Many public health insurance exchanges did a lousy job of setting up their small-group programs and reaching out to brokers — and many are scared of private exchanges.
Linda Blumberg and Shanna Rifkin, analysts at the Urban Institute, report on eight state-based exchanges’ Small Business Health Options Program (SHOP) divisions in a paper distributed by the Robert Wood Johnson Foundation.
The analysts looked at the SHOP programs in Colorado, Illinois, Maryland, Minnesota, New Mexico, New York, Oregon and Rhode Island.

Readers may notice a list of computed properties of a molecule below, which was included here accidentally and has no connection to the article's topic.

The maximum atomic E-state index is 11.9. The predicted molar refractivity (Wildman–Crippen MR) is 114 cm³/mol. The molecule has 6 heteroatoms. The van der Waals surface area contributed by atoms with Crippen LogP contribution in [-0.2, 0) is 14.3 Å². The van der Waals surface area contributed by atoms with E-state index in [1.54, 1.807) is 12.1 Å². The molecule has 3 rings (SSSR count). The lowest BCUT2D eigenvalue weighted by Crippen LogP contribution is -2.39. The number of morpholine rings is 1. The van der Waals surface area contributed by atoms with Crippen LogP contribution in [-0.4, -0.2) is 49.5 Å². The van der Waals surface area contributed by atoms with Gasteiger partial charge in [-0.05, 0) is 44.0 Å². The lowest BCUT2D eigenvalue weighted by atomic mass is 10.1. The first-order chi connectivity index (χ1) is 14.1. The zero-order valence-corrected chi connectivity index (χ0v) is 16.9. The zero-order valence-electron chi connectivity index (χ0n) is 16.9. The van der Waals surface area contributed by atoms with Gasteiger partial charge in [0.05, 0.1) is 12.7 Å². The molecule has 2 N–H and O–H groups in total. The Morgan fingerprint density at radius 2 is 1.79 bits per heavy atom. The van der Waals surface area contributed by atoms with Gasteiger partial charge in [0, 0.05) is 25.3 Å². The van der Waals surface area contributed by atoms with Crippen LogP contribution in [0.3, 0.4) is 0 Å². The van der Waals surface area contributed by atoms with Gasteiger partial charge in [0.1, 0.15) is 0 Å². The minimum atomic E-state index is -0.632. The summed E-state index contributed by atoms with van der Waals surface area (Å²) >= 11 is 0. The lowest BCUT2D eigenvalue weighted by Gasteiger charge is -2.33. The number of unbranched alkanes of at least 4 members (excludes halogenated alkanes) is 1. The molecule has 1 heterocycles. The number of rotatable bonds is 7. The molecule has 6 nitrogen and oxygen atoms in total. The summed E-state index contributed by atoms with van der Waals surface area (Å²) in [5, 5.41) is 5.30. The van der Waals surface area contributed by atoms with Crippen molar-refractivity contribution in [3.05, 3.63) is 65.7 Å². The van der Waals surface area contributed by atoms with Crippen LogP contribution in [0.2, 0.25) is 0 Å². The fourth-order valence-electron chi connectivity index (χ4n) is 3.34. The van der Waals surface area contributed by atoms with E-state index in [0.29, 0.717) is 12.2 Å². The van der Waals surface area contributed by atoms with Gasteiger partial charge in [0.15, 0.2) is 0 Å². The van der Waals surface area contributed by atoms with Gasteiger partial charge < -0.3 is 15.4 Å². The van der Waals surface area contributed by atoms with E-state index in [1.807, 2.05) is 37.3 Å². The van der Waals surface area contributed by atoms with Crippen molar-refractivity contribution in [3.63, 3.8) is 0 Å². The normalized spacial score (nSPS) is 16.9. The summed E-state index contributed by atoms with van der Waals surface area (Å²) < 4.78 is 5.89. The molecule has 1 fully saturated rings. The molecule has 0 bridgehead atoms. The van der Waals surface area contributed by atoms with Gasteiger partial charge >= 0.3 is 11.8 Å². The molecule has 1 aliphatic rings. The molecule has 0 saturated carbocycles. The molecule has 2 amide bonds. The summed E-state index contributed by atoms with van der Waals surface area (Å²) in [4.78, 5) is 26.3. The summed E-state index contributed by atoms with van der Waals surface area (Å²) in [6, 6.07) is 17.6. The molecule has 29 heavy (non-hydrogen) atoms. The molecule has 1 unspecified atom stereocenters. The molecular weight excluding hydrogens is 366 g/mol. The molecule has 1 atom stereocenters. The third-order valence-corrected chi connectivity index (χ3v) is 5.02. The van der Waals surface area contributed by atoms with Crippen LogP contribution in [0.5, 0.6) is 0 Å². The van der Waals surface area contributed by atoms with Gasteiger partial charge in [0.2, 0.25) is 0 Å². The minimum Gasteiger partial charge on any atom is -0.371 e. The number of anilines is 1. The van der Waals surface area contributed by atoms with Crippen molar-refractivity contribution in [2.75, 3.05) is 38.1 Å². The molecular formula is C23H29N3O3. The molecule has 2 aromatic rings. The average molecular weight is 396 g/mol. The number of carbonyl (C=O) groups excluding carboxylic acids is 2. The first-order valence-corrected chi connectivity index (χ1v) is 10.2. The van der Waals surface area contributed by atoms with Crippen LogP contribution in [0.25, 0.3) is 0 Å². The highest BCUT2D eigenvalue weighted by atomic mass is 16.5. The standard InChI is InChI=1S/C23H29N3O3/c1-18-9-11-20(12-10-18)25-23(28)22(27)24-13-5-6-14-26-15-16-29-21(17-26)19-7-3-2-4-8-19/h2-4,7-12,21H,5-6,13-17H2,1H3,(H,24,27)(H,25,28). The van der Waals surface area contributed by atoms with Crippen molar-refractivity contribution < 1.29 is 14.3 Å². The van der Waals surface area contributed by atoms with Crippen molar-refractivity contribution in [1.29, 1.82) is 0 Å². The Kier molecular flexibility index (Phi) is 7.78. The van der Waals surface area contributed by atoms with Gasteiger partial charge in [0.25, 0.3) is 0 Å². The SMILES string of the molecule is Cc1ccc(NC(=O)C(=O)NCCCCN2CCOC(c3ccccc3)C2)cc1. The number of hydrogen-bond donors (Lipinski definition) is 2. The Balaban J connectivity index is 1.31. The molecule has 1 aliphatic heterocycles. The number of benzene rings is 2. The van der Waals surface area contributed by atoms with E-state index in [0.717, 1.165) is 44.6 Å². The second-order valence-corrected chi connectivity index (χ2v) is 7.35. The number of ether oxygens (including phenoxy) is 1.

The Patient Protection and Affordable Care Act (PPACA) public exchange system has helped 9 million people sign up for individual qualified health plan coverage this year, but ACAsignups.net, an exchange enrollment tracking blog, knows of only about 72,000 SHOP plan enrollees. The U.S. Department of Health and Human Services (HHS) has declined to give any information about SHOP plan sales at the exchanges it runs.
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A PPACA small business tax credit was supposed to help SHOP sales. In practice, the tax credit is too narrow to help many employers, the analysts say. The analysts say exchange SHOP division technical problems also hurt sales.